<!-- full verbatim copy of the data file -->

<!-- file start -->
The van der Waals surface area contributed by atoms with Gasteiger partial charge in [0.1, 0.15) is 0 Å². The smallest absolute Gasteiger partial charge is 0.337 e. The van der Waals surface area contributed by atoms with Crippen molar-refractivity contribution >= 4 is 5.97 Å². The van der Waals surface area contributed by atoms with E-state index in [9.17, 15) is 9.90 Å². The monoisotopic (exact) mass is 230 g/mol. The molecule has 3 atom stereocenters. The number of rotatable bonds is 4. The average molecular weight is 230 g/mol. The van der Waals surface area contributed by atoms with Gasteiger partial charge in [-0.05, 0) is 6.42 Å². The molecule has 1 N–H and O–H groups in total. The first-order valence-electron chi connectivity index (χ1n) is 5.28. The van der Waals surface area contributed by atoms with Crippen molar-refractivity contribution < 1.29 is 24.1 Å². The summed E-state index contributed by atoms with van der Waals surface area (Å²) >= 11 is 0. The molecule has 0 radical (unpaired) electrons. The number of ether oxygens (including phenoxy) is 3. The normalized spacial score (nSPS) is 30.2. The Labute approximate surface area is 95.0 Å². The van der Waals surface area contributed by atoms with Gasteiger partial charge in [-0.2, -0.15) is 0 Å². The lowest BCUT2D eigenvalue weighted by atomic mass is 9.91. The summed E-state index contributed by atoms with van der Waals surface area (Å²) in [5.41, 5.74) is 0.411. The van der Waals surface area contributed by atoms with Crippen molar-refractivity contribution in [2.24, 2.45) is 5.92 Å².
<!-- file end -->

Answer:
The van der Waals surface area contributed by atoms with Gasteiger partial charge in [0.1, 0.15) is 0 Å². The smallest absolute Gasteiger partial charge is 0.337 e. The van der Waals surface area contributed by atoms with Crippen molar-refractivity contribution >= 4 is 5.97 Å². The van der Waals surface area contributed by atoms with E-state index in [9.17, 15) is 9.90 Å². The monoisotopic (exact) mass is 230 g/mol. The molecule has 3 atom stereocenters. The number of rotatable bonds is 4. The average molecular weight is 230 g/mol. The van der Waals surface area contributed by atoms with Gasteiger partial charge in [-0.05, 0) is 6.42 Å². The molecule has 1 N–H and O–H groups in total. The first-order valence-electron chi connectivity index (χ1n) is 5.28. The van der Waals surface area contributed by atoms with Crippen molar-refractivity contribution < 1.29 is 24.1 Å². The summed E-state index contributed by atoms with van der Waals surface area (Å²) >= 11 is 0. The molecule has 0 radical (unpaired) electrons. The number of ether oxygens (including phenoxy) is 3. The normalized spacial score (nSPS) is 30.2. The Labute approximate surface area is 95.0 Å². The van der Waals surface area contributed by atoms with Gasteiger partial charge in [-0.2, -0.15) is 0 Å². The lowest BCUT2D eigenvalue weighted by atomic mass is 9.91. The summed E-state index contributed by atoms with van der Waals surface area (Å²) in [5.41, 5.74) is 0.411. The van der Waals surface area contributed by atoms with Crippen molar-refractivity contribution in [2.24, 2.45) is 5.92 Å².